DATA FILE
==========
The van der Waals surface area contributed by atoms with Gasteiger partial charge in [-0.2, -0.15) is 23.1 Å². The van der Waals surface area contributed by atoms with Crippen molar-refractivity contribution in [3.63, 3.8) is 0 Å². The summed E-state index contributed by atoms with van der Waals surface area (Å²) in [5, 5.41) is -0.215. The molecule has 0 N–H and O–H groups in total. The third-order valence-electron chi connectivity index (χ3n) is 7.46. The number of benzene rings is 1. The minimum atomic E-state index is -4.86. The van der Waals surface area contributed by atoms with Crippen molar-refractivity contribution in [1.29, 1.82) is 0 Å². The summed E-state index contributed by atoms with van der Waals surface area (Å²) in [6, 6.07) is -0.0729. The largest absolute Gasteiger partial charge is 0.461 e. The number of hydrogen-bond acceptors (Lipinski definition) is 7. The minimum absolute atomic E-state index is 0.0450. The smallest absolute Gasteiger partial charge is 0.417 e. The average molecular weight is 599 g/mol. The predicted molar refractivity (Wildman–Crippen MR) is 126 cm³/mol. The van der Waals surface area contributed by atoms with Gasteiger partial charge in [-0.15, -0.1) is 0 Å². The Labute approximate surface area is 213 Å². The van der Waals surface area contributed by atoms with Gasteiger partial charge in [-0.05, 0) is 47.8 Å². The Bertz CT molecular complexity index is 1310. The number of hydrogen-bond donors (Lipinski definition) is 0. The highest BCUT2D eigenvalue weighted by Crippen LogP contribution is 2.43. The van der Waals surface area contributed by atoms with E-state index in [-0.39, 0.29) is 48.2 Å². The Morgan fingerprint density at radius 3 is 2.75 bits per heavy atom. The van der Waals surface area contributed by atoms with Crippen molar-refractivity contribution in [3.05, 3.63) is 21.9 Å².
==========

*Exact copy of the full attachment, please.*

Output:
The van der Waals surface area contributed by atoms with Gasteiger partial charge in [-0.2, -0.15) is 23.1 Å². The van der Waals surface area contributed by atoms with Crippen molar-refractivity contribution in [3.63, 3.8) is 0 Å². The summed E-state index contributed by atoms with van der Waals surface area (Å²) in [5, 5.41) is -0.215. The molecule has 0 N–H and O–H groups in total. The third-order valence-electron chi connectivity index (χ3n) is 7.46. The number of benzene rings is 1. The minimum atomic E-state index is -4.86. The van der Waals surface area contributed by atoms with Crippen molar-refractivity contribution in [1.29, 1.82) is 0 Å². The summed E-state index contributed by atoms with van der Waals surface area (Å²) in [6, 6.07) is -0.0729. The largest absolute Gasteiger partial charge is 0.461 e. The number of hydrogen-bond acceptors (Lipinski definition) is 7. The minimum absolute atomic E-state index is 0.0450. The smallest absolute Gasteiger partial charge is 0.417 e. The average molecular weight is 599 g/mol. The predicted molar refractivity (Wildman–Crippen MR) is 126 cm³/mol. The van der Waals surface area contributed by atoms with Gasteiger partial charge in [-0.15, -0.1) is 0 Å². The Labute approximate surface area is 213 Å². The van der Waals surface area contributed by atoms with Gasteiger partial charge in [-0.05, 0) is 47.8 Å². The Bertz CT molecular complexity index is 1310. The number of hydrogen-bond donors (Lipinski definition) is 0. The highest BCUT2D eigenvalue weighted by Crippen LogP contribution is 2.43. The van der Waals surface area contributed by atoms with E-state index in [-0.39, 0.29) is 48.2 Å². The Morgan fingerprint density at radius 3 is 2.75 bits per heavy atom. The van der Waals surface area contributed by atoms with Crippen molar-refractivity contribution in [3.05, 3.63) is 21.9 Å².